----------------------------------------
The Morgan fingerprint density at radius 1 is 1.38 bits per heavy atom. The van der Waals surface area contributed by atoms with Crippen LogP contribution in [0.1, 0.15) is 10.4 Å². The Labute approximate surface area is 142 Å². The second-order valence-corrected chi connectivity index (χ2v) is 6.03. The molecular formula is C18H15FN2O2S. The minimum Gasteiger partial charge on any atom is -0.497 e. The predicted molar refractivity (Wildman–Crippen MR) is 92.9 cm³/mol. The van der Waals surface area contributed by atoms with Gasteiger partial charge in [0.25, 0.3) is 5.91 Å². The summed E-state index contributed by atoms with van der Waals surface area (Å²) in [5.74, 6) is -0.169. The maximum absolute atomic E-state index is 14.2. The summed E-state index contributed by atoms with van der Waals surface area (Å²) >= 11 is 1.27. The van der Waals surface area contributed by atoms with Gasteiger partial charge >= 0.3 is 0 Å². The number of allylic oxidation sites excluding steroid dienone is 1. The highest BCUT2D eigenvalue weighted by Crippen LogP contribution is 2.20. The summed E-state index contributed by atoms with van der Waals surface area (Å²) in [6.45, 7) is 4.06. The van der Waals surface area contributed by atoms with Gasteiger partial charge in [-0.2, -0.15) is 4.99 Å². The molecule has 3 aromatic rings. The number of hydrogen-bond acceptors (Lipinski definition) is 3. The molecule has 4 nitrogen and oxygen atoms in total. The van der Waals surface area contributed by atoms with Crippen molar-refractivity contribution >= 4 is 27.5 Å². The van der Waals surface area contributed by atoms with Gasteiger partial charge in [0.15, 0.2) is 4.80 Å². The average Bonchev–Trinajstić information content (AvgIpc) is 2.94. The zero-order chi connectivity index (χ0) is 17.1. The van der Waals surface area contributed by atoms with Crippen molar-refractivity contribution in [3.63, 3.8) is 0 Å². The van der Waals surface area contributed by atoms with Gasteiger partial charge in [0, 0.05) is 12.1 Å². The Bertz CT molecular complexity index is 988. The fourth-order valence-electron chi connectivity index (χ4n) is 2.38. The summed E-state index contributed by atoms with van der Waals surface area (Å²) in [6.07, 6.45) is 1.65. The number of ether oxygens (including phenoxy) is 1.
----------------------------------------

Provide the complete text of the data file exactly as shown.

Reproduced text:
The Morgan fingerprint density at radius 1 is 1.38 bits per heavy atom. The van der Waals surface area contributed by atoms with Crippen LogP contribution in [0.1, 0.15) is 10.4 Å². The Labute approximate surface area is 142 Å². The second-order valence-corrected chi connectivity index (χ2v) is 6.03. The molecular formula is C18H15FN2O2S. The minimum Gasteiger partial charge on any atom is -0.497 e. The predicted molar refractivity (Wildman–Crippen MR) is 92.9 cm³/mol. The van der Waals surface area contributed by atoms with Gasteiger partial charge in [0.25, 0.3) is 5.91 Å². The summed E-state index contributed by atoms with van der Waals surface area (Å²) in [5.74, 6) is -0.169. The maximum absolute atomic E-state index is 14.2. The summed E-state index contributed by atoms with van der Waals surface area (Å²) >= 11 is 1.27. The van der Waals surface area contributed by atoms with Gasteiger partial charge >= 0.3 is 0 Å². The number of allylic oxidation sites excluding steroid dienone is 1. The highest BCUT2D eigenvalue weighted by Crippen LogP contribution is 2.20. The summed E-state index contributed by atoms with van der Waals surface area (Å²) in [6.45, 7) is 4.06. The van der Waals surface area contributed by atoms with Gasteiger partial charge in [-0.2, -0.15) is 4.99 Å². The molecule has 3 aromatic rings. The number of hydrogen-bond acceptors (Lipinski definition) is 3. The molecule has 4 nitrogen and oxygen atoms in total. The van der Waals surface area contributed by atoms with Crippen molar-refractivity contribution >= 4 is 27.5 Å². The van der Waals surface area contributed by atoms with Gasteiger partial charge in [0.15, 0.2) is 4.80 Å². The average Bonchev–Trinajstić information content (AvgIpc) is 2.94. The zero-order chi connectivity index (χ0) is 17.1. The van der Waals surface area contributed by atoms with Crippen molar-refractivity contribution in [3.63, 3.8) is 0 Å². The van der Waals surface area contributed by atoms with Gasteiger partial charge in [0, 0.05) is 12.1 Å². The Bertz CT molecular complexity index is 988. The fourth-order valence-electron chi connectivity index (χ4n) is 2.38. The summed E-state index contributed by atoms with van der Waals surface area (Å²) in [6.07, 6.45) is 1.65. The number of ether oxygens (including phenoxy) is 1.